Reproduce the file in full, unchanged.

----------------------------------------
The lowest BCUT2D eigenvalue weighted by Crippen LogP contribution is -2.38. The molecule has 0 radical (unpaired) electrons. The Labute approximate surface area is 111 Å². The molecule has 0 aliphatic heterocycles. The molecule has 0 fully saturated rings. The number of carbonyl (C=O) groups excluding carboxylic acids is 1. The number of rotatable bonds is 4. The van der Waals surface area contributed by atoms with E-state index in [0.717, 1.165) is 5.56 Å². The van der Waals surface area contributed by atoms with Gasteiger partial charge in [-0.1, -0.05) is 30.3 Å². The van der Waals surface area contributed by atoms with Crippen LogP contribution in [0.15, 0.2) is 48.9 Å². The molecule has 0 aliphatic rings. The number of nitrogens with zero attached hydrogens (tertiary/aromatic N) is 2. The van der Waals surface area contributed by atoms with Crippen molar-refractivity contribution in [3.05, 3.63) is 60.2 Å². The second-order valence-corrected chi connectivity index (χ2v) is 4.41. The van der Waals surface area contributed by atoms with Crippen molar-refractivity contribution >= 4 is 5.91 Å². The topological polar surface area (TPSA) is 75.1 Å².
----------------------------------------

The lowest BCUT2D eigenvalue weighted by Crippen LogP contribution is -2.38. The molecule has 0 radical (unpaired) electrons. The Labute approximate surface area is 111 Å². The molecule has 0 aliphatic heterocycles. The molecule has 0 fully saturated rings. The number of carbonyl (C=O) groups excluding carboxylic acids is 1. The number of rotatable bonds is 4. The van der Waals surface area contributed by atoms with E-state index in [0.717, 1.165) is 5.56 Å². The van der Waals surface area contributed by atoms with Gasteiger partial charge in [-0.1, -0.05) is 30.3 Å². The van der Waals surface area contributed by atoms with Crippen LogP contribution in [0.15, 0.2) is 48.9 Å². The molecule has 0 aliphatic rings. The number of nitrogens with zero attached hydrogens (tertiary/aromatic N) is 2. The van der Waals surface area contributed by atoms with Crippen molar-refractivity contribution in [3.05, 3.63) is 60.2 Å². The second-order valence-corrected chi connectivity index (χ2v) is 4.41. The van der Waals surface area contributed by atoms with Crippen molar-refractivity contribution >= 4 is 5.91 Å². The topological polar surface area (TPSA) is 75.1 Å².